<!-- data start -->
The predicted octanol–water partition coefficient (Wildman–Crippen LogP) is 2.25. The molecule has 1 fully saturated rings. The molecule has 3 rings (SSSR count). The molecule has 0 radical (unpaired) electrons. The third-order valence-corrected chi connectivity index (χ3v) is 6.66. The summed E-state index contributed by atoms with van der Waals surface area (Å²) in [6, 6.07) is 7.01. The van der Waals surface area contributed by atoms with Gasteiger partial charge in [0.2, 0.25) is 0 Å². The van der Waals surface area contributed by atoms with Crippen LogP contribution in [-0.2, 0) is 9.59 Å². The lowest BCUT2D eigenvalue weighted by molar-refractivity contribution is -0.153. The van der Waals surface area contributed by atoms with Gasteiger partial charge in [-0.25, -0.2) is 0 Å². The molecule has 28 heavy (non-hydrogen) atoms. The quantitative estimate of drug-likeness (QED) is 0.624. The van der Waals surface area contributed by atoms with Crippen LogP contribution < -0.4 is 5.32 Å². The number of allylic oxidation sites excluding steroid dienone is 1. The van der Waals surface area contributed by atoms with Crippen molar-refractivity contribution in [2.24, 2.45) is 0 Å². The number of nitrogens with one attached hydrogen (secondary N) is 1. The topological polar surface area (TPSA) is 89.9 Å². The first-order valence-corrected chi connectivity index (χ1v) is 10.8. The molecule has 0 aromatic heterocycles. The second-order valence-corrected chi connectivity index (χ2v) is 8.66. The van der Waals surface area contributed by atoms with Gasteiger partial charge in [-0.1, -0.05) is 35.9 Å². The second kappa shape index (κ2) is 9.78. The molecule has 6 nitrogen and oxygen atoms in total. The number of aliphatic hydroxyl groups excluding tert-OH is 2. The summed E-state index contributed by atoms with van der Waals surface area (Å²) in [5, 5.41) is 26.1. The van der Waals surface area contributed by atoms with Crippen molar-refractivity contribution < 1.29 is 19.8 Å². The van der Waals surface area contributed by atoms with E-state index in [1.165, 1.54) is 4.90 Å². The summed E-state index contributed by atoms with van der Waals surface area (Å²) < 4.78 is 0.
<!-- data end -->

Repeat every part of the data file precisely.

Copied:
The predicted octanol–water partition coefficient (Wildman–Crippen LogP) is 2.25. The molecule has 1 fully saturated rings. The molecule has 3 rings (SSSR count). The molecule has 0 radical (unpaired) electrons. The third-order valence-corrected chi connectivity index (χ3v) is 6.66. The summed E-state index contributed by atoms with van der Waals surface area (Å²) in [6, 6.07) is 7.01. The van der Waals surface area contributed by atoms with Gasteiger partial charge in [0.2, 0.25) is 0 Å². The van der Waals surface area contributed by atoms with Crippen LogP contribution in [-0.2, 0) is 9.59 Å². The lowest BCUT2D eigenvalue weighted by molar-refractivity contribution is -0.153. The van der Waals surface area contributed by atoms with Gasteiger partial charge in [-0.25, -0.2) is 0 Å². The molecule has 28 heavy (non-hydrogen) atoms. The quantitative estimate of drug-likeness (QED) is 0.624. The van der Waals surface area contributed by atoms with Crippen LogP contribution < -0.4 is 5.32 Å². The number of allylic oxidation sites excluding steroid dienone is 1. The van der Waals surface area contributed by atoms with Crippen molar-refractivity contribution in [2.24, 2.45) is 0 Å². The number of nitrogens with one attached hydrogen (secondary N) is 1. The topological polar surface area (TPSA) is 89.9 Å². The first-order valence-corrected chi connectivity index (χ1v) is 10.8. The molecule has 0 aromatic heterocycles. The second-order valence-corrected chi connectivity index (χ2v) is 8.66. The van der Waals surface area contributed by atoms with Gasteiger partial charge in [-0.1, -0.05) is 35.9 Å². The second kappa shape index (κ2) is 9.78. The molecule has 6 nitrogen and oxygen atoms in total. The number of aliphatic hydroxyl groups excluding tert-OH is 2. The summed E-state index contributed by atoms with van der Waals surface area (Å²) in [5, 5.41) is 26.1. The van der Waals surface area contributed by atoms with Crippen molar-refractivity contribution < 1.29 is 19.8 Å². The van der Waals surface area contributed by atoms with E-state index in [1.165, 1.54) is 4.90 Å². The summed E-state index contributed by atoms with van der Waals surface area (Å²) < 4.78 is 0.